#"Plain" : "0000000000000000000000000000000000000000000000000000000000000000",

(#) is a comment in yaml files. Add the key that is needed:

"Plain" : "<key>"

Where <key> is the hexidecimal value of the key. There are some standard SBK (Secure Boot Keys), so you may be able to uncomment the key. Make sure that all SBK entries are commented out (#) except for the one in use.

-f (lowercase)

Failure analysis (FA) mode support.


Specifies the firmware to flash to the dGPU.


(lowercase h)

Provides guidance on the actions and options of bootburn.

-i (lowercase i)

File path to platform configuration file. If not provided for hypervisor configurations, then the tool expects the platform configuration file to be present in the hypervisor output directory.

-k <configuration file>

(lowercase k)

Specifies the configuration file for flashing.

-m (lowercase)

Flashing Modular Diagnostic Software (MODS). This option enables mods-specific overrides.


(lowercase o)

Skips flashing of recovery partitions. Used by minicom.

WARNING: If you are using minicom with -o option, minicom does not initialize the port and therefore does NOT check or acquire the lock files for the communication port. If minicom is running in the background and you run bootburn with the -x option, bootburn acquires the lock BEFORE accessing the communication port. So, when bootburn attempts to communicate with AURIX it fails.

-p <key_file_path>

(lowercase p)

Signs the boot loader, secure OS (TOS), kernel and BCT binary, then flashes the device. <key_file_path> must be the full pathname of the key_file.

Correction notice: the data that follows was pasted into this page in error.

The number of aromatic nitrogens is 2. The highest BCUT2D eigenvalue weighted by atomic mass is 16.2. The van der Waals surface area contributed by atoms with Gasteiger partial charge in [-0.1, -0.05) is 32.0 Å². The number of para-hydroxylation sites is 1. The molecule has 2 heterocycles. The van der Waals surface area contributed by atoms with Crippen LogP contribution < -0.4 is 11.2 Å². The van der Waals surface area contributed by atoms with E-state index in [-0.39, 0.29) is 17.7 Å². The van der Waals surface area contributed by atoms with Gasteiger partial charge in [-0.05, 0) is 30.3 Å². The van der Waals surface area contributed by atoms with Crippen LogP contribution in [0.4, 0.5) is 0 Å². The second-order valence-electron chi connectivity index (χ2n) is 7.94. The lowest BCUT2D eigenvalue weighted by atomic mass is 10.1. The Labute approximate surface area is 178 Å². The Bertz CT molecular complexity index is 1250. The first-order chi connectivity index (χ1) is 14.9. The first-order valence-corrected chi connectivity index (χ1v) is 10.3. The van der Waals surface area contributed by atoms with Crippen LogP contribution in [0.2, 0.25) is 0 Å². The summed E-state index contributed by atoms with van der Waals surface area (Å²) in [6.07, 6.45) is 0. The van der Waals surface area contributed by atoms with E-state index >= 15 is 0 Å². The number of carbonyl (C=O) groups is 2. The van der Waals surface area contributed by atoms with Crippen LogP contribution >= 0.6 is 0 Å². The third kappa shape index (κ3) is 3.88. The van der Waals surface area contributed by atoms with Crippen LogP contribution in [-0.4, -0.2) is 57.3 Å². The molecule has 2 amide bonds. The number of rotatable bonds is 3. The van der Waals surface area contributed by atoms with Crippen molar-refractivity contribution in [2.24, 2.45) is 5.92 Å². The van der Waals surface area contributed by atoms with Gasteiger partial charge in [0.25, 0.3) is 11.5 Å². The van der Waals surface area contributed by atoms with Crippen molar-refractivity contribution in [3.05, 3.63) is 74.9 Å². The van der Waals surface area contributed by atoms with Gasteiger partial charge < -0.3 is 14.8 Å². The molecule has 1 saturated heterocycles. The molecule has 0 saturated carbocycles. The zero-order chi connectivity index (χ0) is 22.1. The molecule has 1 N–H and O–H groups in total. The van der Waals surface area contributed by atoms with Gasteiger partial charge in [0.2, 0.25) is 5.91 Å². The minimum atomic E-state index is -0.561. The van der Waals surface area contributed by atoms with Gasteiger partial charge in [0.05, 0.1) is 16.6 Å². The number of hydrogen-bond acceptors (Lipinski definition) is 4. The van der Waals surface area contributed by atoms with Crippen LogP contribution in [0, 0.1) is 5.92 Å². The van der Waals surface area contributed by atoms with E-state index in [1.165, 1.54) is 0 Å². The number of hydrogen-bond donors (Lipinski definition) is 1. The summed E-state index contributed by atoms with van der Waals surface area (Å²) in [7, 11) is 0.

--hsm <key_string>

Can be used with bootburn.py and create_bsp_images.py. Tells Bootburn what keys will be used in HSM mode. Key String is Key + Encrypt Keys. Key is rsa. Encrypt Keys are sbk. Example:

--hsm rsa


(lowercase q)

Flashes QNX images.


(lowercase s)

Skips flashing the file system.

Use the -s flag only when the target file system is already flashed.

-t <output_directory>

(lowercase t)

Specifies the output directory where images to be flashed onto the target are to be stored. The default directory is named _temp_dump, and is present in the flashing directory.


Specifies the communication port for AURIX to put the SoC in recovery mode automatically.

With this -x option, bootburn performs target validation for the user provided board name on the command line, with the -b option, before flashing the board.

Bootburn generates a unique ID from the target Inforom data. The allowed target ID list for the user provided board is generated from BOM data file included in the package. Bootburn aborts flashing if the target unique ID is not found in the list of generated unique IDs for the provided board name. This feature is supported on P3710, P3663, and P3898 boards with Inforom system object version 3 or above.


On boards with inforom, the bct sku info is updated with the information in the inforom.

If the -x option is used during the AURIX setup, at the end during the AURIX reset of the flashing procedure there may be output messages of the form: "Killed sudo cat $l_Aurix > $p_FlashFiles/$l_AurixLogFile". These messages are not errors and can be safely ignored.


If minicom is used with the -o option, minicom does not initialize the port and therefore does NOT check or acquire the lock files for the communication port.